Cover image for Dwelling place : a plantation epic
Title:
Dwelling place : a plantation epic
ISBN:
9780300108675
Publication Information:
New Haven [Conn.] : Yale University Press, c2005.
Physical Description:
xiii, 601 p. : ill., maps ; 24 cm.
Contents:
Liberty Hall -- Riceboro -- Sunbury -- The Retreat -- Carlawter -- Savannah -- Scattered Places -- Princeton -- Solitude -- Montevideo and Maybank -- The Stations -- The Mallard Place -- The Arbors -- Columbia -- Carlawter II -- South Hampton -- Midway -- Maybank -- Arcadia -- The Retreat II -- Columbia II -- Philadelphia -- Carlawter III -- Arcadia II -- Maybank II -- Slave Market -- Patience's Kitchen -- Montevideo -- The Retreat III -- Southern Zion -- Indianola -- The Refuge -- The Promised Land.
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Summary

Summary

Published some thirty years ago, Robert Manson Myers's Children of Pride: The True Story of Georgia and the Civil War won the National Book Award in history and went on to become a classic reference on America's slaveholding South. That book presented the letters of the prominent Presbyterian minister and plantation patriarch Charles Colcock Jones (1804-1863), whose family owned more than one hundred slaves. While extensive, these letters can provide only one part of the story of the Jones family plantations in coastal Georgia. In this remarkable new book, the religious historian Erskine Clarke completes the story, offering a narrative history of four generations of the plantations' inhabitants, white and black.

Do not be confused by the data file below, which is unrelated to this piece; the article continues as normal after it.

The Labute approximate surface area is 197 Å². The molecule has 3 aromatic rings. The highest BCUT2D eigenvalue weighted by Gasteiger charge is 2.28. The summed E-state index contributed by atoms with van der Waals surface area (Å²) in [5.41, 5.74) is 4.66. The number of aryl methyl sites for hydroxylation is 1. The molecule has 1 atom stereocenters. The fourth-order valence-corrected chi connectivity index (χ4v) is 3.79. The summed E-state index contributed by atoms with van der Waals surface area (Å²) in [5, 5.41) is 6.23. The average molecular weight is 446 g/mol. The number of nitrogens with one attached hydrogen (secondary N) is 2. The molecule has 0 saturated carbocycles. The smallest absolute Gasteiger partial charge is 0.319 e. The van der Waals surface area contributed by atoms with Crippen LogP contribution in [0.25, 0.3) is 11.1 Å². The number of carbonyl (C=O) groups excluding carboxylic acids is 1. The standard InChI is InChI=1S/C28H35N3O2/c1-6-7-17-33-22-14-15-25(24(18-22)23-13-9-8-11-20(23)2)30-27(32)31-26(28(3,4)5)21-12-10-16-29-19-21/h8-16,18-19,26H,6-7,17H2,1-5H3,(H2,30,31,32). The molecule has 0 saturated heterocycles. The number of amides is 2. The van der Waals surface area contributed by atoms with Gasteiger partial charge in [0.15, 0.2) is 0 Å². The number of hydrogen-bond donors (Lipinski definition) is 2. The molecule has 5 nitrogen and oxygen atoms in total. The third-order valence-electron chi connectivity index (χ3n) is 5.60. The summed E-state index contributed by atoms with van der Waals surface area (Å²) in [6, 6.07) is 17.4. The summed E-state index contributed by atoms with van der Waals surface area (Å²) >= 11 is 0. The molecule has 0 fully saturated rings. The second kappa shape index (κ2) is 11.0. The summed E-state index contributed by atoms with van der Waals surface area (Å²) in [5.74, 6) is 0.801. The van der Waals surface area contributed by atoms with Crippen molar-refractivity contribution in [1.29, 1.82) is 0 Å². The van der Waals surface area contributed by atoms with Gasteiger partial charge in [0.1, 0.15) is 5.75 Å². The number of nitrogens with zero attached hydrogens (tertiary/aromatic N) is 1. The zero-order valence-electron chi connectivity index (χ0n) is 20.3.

Encompassing the years 1805 to 1869, Dwelling Place: A Plantation Epic describes the simultaneous but vastly different experiences of slave and slave owner. This "upstairsdownstairs" history reveals in detail how the benevolent impulses of Jones and his family became ideological supports for deep oppression, and how the slave Lizzy Jones and members of her family struggled against that oppression. Through letters, plantation and church records, court documents, slave narratives, archaeological findings, and the memory of the African-American community, Clarke brings to light the long-suppressed history of the slaves of the Jones plantations--a history inseparably bound to that of their white owners.


Author Notes

Erskine Clarke is professor of American religious history, Columbia Theological Seminary.


Reviews 2

Choice Review